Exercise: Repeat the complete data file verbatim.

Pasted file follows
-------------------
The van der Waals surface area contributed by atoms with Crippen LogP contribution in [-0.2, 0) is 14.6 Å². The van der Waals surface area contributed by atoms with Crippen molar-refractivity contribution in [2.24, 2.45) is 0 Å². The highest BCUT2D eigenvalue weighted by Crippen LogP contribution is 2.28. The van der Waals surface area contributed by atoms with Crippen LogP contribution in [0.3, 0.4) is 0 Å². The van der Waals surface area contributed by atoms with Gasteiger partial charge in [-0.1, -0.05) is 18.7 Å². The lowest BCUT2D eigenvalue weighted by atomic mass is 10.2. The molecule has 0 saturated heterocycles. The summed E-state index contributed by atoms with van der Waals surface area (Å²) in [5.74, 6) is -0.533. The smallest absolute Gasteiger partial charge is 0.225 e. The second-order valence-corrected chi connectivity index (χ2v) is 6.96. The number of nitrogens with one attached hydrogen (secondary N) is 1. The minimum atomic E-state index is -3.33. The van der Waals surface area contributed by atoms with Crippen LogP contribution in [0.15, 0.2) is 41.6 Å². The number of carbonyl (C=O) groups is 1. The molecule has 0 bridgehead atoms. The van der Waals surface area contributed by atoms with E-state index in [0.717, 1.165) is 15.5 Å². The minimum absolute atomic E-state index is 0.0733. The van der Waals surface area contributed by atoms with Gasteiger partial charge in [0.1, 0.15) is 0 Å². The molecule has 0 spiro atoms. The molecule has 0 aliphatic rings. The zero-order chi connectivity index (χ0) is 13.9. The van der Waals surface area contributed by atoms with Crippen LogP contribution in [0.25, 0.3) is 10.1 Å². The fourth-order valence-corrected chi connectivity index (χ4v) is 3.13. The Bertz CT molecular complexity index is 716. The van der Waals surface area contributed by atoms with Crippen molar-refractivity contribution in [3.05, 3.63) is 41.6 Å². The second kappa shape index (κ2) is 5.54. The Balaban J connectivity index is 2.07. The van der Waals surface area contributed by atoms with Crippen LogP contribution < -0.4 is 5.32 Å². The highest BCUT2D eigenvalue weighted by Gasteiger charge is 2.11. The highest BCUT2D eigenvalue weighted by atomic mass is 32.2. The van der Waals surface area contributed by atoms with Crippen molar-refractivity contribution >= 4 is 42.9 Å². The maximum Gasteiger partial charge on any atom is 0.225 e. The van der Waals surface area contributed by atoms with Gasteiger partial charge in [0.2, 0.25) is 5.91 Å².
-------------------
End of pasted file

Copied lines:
The van der Waals surface area contributed by atoms with Crippen LogP contribution in [-0.2, 0) is 14.6 Å². The van der Waals surface area contributed by atoms with Crippen molar-refractivity contribution in [2.24, 2.45) is 0 Å². The highest BCUT2D eigenvalue weighted by Crippen LogP contribution is 2.28. The van der Waals surface area contributed by atoms with Crippen LogP contribution in [0.3, 0.4) is 0 Å². The van der Waals surface area contributed by atoms with Gasteiger partial charge in [-0.1, -0.05) is 18.7 Å². The lowest BCUT2D eigenvalue weighted by atomic mass is 10.2. The molecule has 0 saturated heterocycles. The summed E-state index contributed by atoms with van der Waals surface area (Å²) in [5.74, 6) is -0.533. The smallest absolute Gasteiger partial charge is 0.225 e. The second-order valence-corrected chi connectivity index (χ2v) is 6.96. The number of nitrogens with one attached hydrogen (secondary N) is 1. The minimum atomic E-state index is -3.33. The van der Waals surface area contributed by atoms with Crippen LogP contribution in [0.15, 0.2) is 41.6 Å². The number of carbonyl (C=O) groups is 1. The molecule has 0 bridgehead atoms. The van der Waals surface area contributed by atoms with E-state index in [0.717, 1.165) is 15.5 Å². The minimum absolute atomic E-state index is 0.0733. The van der Waals surface area contributed by atoms with Gasteiger partial charge in [0.1, 0.15) is 0 Å². The molecule has 0 spiro atoms. The molecule has 0 aliphatic rings. The zero-order chi connectivity index (χ0) is 13.9. The van der Waals surface area contributed by atoms with Crippen LogP contribution in [0.25, 0.3) is 10.1 Å². The fourth-order valence-corrected chi connectivity index (χ4v) is 3.13. The Bertz CT molecular complexity index is 716. The van der Waals surface area contributed by atoms with Crippen molar-refractivity contribution in [3.05, 3.63) is 41.6 Å². The second kappa shape index (κ2) is 5.54. The Balaban J connectivity index is 2.07. The van der Waals surface area contributed by atoms with Crippen LogP contribution < -0.4 is 5.32 Å². The highest BCUT2D eigenvalue weighted by Gasteiger charge is 2.11. The highest BCUT2D eigenvalue weighted by atomic mass is 32.2. The van der Waals surface area contributed by atoms with Crippen molar-refractivity contribution >= 4 is 42.9 Å². The maximum Gasteiger partial charge on any atom is 0.225 e. The van der Waals surface area contributed by atoms with Gasteiger partial charge in [0.2, 0.25) is 5.91 Å².